, Volume 10, Issue 5, pp 1255-1264
Date: 09 Sep 2008

Statistical power for detecting genetic divergence—organelle versus nuclear markers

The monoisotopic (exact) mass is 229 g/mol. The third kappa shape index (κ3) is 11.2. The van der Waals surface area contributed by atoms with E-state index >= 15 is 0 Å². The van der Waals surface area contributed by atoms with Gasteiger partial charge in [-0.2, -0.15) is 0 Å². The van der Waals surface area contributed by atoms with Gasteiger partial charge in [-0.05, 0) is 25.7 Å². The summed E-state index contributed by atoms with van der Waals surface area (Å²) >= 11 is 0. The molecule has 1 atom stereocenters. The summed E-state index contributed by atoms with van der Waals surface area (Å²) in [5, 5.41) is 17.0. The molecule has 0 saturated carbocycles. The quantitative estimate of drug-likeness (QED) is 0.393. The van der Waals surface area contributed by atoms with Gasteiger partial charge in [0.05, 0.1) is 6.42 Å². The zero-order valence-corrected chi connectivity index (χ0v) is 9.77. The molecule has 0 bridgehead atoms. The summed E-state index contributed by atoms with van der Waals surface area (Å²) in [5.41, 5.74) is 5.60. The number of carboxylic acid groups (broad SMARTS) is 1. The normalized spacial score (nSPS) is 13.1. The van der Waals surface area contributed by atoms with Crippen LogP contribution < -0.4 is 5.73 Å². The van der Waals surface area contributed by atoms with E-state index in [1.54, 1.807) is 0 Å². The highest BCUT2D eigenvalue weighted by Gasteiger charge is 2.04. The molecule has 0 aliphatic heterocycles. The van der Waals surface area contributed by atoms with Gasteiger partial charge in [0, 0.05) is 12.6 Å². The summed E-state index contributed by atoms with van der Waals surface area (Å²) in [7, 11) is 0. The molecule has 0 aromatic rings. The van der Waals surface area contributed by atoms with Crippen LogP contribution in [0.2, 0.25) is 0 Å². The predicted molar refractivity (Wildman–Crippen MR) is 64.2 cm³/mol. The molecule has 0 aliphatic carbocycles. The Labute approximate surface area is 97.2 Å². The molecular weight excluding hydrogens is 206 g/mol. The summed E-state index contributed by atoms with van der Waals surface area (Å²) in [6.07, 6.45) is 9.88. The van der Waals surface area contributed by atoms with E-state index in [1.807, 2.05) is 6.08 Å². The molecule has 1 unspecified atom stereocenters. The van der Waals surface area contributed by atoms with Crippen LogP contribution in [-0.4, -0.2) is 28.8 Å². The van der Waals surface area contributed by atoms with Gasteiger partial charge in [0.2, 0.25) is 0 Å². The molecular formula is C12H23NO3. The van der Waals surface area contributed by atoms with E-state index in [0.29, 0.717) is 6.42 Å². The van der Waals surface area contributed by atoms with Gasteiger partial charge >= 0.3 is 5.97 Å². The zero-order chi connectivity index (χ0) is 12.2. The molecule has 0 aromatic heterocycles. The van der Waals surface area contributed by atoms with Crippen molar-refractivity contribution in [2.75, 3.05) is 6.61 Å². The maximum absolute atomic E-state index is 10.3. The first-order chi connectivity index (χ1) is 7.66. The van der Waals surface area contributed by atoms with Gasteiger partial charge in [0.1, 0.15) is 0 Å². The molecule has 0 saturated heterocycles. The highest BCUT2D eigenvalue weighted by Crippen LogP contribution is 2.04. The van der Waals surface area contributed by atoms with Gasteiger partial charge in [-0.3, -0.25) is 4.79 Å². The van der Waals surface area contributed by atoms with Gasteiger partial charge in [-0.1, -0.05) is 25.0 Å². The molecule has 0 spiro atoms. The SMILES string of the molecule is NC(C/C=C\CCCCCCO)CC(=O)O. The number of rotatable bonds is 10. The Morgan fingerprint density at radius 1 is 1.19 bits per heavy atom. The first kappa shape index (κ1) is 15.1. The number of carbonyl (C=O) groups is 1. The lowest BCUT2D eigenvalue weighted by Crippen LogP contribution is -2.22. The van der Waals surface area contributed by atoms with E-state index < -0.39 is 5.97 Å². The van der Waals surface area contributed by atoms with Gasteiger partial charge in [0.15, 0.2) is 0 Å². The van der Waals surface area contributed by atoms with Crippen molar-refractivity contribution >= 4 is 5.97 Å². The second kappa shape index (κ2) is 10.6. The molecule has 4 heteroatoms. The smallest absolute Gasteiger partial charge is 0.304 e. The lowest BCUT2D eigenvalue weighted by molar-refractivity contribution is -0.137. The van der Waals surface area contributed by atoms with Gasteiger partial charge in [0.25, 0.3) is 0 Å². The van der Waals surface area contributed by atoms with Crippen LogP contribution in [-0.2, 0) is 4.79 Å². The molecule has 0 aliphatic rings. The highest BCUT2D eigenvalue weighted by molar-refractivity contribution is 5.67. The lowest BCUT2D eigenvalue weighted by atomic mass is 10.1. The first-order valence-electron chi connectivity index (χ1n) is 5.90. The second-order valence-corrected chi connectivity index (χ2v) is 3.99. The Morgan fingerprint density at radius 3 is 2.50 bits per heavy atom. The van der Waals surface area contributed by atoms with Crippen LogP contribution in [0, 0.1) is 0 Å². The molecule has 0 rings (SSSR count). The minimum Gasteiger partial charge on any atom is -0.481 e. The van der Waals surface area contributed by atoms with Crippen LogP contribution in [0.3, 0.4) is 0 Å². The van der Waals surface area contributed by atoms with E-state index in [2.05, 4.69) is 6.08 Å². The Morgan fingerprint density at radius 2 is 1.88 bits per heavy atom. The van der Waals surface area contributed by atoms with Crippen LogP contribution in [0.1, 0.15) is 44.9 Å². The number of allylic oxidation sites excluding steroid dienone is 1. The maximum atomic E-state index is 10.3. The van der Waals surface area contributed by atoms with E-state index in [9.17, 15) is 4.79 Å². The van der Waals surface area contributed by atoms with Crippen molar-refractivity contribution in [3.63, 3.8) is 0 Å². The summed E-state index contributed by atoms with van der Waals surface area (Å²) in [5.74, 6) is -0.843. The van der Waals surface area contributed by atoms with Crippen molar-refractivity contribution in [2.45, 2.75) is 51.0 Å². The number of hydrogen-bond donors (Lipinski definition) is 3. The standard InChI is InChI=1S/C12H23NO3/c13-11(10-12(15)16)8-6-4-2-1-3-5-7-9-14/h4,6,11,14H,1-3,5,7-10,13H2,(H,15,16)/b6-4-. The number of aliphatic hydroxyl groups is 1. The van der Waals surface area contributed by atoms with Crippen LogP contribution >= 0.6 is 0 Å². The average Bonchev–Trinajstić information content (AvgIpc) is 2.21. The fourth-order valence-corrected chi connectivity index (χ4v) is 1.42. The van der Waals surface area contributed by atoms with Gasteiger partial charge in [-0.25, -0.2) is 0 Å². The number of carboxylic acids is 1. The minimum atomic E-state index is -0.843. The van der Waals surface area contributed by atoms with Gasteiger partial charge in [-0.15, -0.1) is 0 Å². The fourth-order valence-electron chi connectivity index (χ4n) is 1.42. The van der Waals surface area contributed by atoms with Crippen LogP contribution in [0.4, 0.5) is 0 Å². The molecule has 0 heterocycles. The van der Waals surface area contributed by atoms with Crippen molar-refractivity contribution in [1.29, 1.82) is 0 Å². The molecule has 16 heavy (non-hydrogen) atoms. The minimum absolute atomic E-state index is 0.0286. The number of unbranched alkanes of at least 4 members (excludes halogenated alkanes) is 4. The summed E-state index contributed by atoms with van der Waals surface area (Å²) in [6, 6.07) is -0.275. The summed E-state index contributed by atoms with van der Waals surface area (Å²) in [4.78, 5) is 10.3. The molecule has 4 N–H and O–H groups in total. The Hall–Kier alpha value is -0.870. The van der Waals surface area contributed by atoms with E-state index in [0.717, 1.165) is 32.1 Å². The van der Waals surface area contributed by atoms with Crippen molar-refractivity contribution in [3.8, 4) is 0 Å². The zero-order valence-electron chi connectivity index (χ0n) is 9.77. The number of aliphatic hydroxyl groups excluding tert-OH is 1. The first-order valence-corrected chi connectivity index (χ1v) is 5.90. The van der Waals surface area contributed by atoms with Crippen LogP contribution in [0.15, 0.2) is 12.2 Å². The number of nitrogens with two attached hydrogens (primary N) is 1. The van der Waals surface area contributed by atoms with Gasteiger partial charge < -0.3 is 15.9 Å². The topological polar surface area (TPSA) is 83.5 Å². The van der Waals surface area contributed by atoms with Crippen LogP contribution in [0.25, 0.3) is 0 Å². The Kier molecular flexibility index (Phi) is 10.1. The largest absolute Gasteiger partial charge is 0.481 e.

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Statistical power is critical in conservation for detecting genetic differences in space or time from allele frequency data. Organelle and nuclear genetic markers have fundamentally different transmission dynamics; the potential effect of these differences on power to detect divergence have been speculated on but not investigated. We examine, analytically and with computer simulations, the relative performance of organelle and nuclear markers under basic, ideal situations. We conclude that claims of a generally higher resolving power of either marker type are not correct. The ratio R = F ST,organelle/F ST,nuclear varies between 1 and 4 during differentiation and this greatly affects the power relationship. When nuclear F ST is associated with organelle differentiation four times higher, the power of the organelle marker is similar to two nuclear loci with the same allele frequency distribution. With large sample sizes (≥ 50) and several populations or many alleles per locus (≥5), the power difference may typically be disregarded when nuclear F ST > 0.05. To correctly interpret observed patterns of genetic differentiation in practical situations, the expected F STs and the statistical properties (i.e., power analysis) of the genetic markers used should be evaluated, taking the observed allele frequency distributions into consideration.